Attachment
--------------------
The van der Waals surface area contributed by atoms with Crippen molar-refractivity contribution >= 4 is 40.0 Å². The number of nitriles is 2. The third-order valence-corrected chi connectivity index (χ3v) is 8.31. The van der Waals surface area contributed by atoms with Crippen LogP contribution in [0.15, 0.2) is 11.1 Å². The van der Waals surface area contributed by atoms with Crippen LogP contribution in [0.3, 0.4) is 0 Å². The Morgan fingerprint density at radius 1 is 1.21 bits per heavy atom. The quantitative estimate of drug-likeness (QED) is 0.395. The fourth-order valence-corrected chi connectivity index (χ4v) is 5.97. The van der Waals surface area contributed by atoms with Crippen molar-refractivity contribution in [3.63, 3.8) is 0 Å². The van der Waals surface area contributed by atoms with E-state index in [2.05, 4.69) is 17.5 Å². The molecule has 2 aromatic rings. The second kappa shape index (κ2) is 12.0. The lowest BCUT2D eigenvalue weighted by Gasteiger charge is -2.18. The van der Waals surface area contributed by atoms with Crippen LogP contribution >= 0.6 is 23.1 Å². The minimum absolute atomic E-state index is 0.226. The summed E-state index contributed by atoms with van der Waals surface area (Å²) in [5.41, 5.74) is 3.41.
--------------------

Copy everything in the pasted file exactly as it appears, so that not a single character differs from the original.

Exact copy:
The van der Waals surface area contributed by atoms with Crippen molar-refractivity contribution >= 4 is 40.0 Å². The number of nitriles is 2. The third-order valence-corrected chi connectivity index (χ3v) is 8.31. The van der Waals surface area contributed by atoms with Crippen LogP contribution in [0.15, 0.2) is 11.1 Å². The van der Waals surface area contributed by atoms with Crippen LogP contribution in [0.3, 0.4) is 0 Å². The Morgan fingerprint density at radius 1 is 1.21 bits per heavy atom. The quantitative estimate of drug-likeness (QED) is 0.395. The fourth-order valence-corrected chi connectivity index (χ4v) is 5.97. The van der Waals surface area contributed by atoms with Crippen molar-refractivity contribution in [3.63, 3.8) is 0 Å². The van der Waals surface area contributed by atoms with E-state index in [2.05, 4.69) is 17.5 Å². The molecule has 2 aromatic rings. The second kappa shape index (κ2) is 12.0. The lowest BCUT2D eigenvalue weighted by Gasteiger charge is -2.18. The van der Waals surface area contributed by atoms with Crippen LogP contribution >= 0.6 is 23.1 Å². The minimum absolute atomic E-state index is 0.226. The summed E-state index contributed by atoms with van der Waals surface area (Å²) in [5.41, 5.74) is 3.41.